A solid performance for the England under 21 side yesterday as Stuart Pearce – to his credit – yet again guided the side to the European Championship. It’s a shame that the match was somewhat overshadowed by the unsavoury scenes that started at the final whistle.
Concentrating on the football, England were carrying the slenderest of slender leads to the cauldron of atmosphere in Belgrade, and it was always going to be a very tricky game for the young side. A goal would have probably guaranteed their progression to the finals, but they had to wait till the 94th minute for the goal which secured qualification, as substitute Wickham tapped into an empty net when the keeper was up for a corner.
Instead, it was a highly impressive defensive display which ensured that they’d be on their way to Israel next summer.
Butland highlighted why he is so highly rated with some great saves, and he particularly impressed with his confidence in controlling the influx of balls into the box. Yet, in actual truth he was rarely troubled due to the attempts of Caulker and last week’s goalscorer, Dawson, who created a solid unit in the heart of defence. Together, they were two rocks in defence and dealt with all types of attacks from the strong, skilful Serbs.
The midfield helped shield too, with Lowe and Henderson providing a strong screen that was rarely breached in the whole 180 minutes.
Yet, despite the great results, things weren’t completely rosy. I know how hard it is to get a win against a Serbian side in Serbia, but the way England played was yet another reminder that Stuart Pearce has to go.
He may have qualified for a forth successive Championships, which he himself noted was something that no other European side has managed. And in 2009 he oversaw a strong side which made it to the final.
But what has he done since. An awful attempt in 2011 saw an England side containing many players who now represent the senior team, crash out in the group stage. That was arguably one of the brightest crops of talent in under-21 history, and the cagey, negative football surely didn’t do their development very well.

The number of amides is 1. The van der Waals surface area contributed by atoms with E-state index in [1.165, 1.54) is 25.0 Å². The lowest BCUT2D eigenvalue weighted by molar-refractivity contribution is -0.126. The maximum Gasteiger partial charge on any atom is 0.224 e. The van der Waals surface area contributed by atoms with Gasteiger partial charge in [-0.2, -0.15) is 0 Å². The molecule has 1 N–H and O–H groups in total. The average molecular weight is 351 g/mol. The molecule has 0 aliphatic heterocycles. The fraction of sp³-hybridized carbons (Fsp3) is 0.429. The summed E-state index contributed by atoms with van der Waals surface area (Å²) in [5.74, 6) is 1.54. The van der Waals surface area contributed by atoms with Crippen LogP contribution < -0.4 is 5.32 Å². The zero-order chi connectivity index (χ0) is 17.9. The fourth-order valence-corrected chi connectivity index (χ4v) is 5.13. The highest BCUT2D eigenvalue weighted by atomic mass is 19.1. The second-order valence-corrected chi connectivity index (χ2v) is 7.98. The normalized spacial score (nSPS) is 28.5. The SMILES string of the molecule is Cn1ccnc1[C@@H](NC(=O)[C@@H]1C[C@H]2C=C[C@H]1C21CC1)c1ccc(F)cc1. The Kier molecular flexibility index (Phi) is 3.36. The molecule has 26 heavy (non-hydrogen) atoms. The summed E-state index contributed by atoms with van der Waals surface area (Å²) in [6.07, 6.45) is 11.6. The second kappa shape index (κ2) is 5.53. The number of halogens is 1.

In fact, this evening highlighted many of those issues yet again. The inability to put more than a couple of passes together at any given time, mirrored the problems bemoaning the full national side.
I can’t even remember a passage where we kept possession in their half and put together more than 5 passes in the whole game. And that is woeful when you consider the talent on show. Thomas Ince has lit up the Championship this season and showed every time he touched the ball that he was probably the most technically able player on the pitch. Similarly Zaha, Lowe and Sordell have impressed in the Championship too this season.
And that’s not even mentioning the Liverpool contingent in the squad of £20million – Jordan Henderson or arguably Liverpool’s player of the season so far in Raheem Sterling. You can’t forget that Danny Rose has a lot of PL experience and even Caulker and Dawson are known to be ball playing defenders.
But the potential to play nice football is just not recognised at all by Pearce. For his Olympics side, he angered everyone by not picking Beckham, and instead packed his sides with small technical midfielders and left backs. He didn’t include enough centre backs, and the midfielders seemed too similar to really make a difference.
Whilst these calls could have been successful if the side had done well, defeat to South Korea can at best be seen as par. Personally I was disappointed at the style of play in the cagey, tight performances throughout the Olympics.
Pearce has had the chance to lead England’s second string, and try and produce players for the future. But it simply hasn’t worked. They play negative football and his tactics are not in any way progressing their knowledge of the game, or dealing with the problems of keeping possession that the senior side struggles with.
He failed as a club manager, had some success in this role, and he has succeeded in consecutive qualifications, as well as turnover into the senior squad, but watching the un-entertaining side in qualification, I feel his time is well and truly up.
Written by Will
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